Microsoft Office Tutorials and References
In Depth Information
Figure 5-3. Dialog that appears if the static NotFirstTime is false
Static NotFirstTime As Boolean
' If first time, then ask for permission
If NotFirstTime = False Then
If MsgBox("Comic Sans is a bit informal. Proceed?", _
vbYesNo) = vbYes Then
' Make the change
Selection.Font.Name = "Comic Sans MS"
End If
' No longer the first time
NotFirstTime = True
' If not the first time, just make the change
Selection.Font.Name = "Comic Sans MS"
End If
End Sub
The If statement checks to see if the value of NotFirstTime is False, as it will be the first time
the procedure is called. In this case, a message box is displayed, as shown in Figure 5-3 . If the
user chooses the Yes button, the font is changed. In either case, the static Boolean variable
NotFirstTime is set to True. Precisely because NotFirstTime is static, this value will be
retained even after the macro ends (but not if the document is closed).
Figure 5-3. Dialog that appears if the static NotFirstTime is false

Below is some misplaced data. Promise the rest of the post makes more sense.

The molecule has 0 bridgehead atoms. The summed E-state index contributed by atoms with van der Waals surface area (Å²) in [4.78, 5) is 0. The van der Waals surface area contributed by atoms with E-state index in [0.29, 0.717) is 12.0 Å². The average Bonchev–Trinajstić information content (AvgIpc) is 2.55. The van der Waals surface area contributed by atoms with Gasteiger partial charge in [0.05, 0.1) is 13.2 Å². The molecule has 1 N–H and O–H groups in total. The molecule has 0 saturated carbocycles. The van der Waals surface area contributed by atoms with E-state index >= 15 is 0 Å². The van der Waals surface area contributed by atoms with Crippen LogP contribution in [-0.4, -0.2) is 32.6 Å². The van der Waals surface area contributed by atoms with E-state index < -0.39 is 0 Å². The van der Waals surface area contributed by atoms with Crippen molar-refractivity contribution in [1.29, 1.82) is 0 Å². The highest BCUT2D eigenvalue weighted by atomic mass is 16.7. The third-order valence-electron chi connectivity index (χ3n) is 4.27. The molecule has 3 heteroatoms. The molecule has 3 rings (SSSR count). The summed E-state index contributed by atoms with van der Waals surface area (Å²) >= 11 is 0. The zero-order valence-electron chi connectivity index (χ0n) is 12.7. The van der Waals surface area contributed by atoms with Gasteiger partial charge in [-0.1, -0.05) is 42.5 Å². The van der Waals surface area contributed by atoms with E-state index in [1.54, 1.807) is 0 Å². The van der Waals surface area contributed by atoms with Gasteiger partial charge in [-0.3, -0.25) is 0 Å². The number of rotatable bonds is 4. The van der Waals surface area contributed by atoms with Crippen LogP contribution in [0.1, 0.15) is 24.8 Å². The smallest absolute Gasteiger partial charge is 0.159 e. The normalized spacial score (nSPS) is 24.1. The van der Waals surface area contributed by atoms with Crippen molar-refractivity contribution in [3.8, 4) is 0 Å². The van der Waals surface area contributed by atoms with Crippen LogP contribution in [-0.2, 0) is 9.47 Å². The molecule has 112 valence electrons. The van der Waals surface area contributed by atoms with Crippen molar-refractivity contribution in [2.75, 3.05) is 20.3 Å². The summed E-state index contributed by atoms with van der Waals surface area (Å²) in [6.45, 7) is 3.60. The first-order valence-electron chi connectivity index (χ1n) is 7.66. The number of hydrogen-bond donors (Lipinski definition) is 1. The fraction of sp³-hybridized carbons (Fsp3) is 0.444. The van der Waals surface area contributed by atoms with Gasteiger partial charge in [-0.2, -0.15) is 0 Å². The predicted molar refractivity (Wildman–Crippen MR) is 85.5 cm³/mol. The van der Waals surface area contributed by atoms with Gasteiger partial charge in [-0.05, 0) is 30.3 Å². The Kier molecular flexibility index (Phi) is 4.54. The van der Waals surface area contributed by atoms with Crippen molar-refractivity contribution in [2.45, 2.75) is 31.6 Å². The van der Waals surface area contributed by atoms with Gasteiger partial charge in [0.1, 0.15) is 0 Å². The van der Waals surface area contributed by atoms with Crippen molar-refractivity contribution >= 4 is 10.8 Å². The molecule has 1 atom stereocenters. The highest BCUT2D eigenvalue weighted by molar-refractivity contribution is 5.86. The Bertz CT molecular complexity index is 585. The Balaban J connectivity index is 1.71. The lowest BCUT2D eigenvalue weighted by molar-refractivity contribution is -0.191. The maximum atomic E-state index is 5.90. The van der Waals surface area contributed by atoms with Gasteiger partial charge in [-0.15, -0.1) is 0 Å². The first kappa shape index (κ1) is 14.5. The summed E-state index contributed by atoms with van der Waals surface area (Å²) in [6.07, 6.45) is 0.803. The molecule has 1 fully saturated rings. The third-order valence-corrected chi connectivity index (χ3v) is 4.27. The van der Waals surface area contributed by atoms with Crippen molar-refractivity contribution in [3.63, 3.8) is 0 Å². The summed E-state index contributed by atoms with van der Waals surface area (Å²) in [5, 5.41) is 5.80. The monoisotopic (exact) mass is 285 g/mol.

The next time the macro is executed, the variable NotFirstTime will be True , and so the If
If NotFirstTime = False Then
will be False and the MsgBox function will not be executed. Instead, the Else code will execute.
This code just changes the font, without bothering the user with a message box.
Static variables are not used very often, but they can be quite useful at times.
It may have occurred to you that we could accomplish the same effect by using a module-level
private variable to keep a record of whether or not the macro has been called, instead of a static
local variable. However, it is considered better programming style to use the most restrictive scope
possible which, in this case, is a local variable with an "extended" lifetime. This helps prevent
accidental alteration of the variable in other portions of the code. (Remember that this code may
be part of a much larger code module, with a lot of things going on. It is better to hide the
NotFirstTime variable from this other code.)
5.4.13 Variable Initialization
When a procedure begins execution, all of its local variables are automatically initialized , that is,
given initial values. In general, however, it is not good programming practice to rely on this
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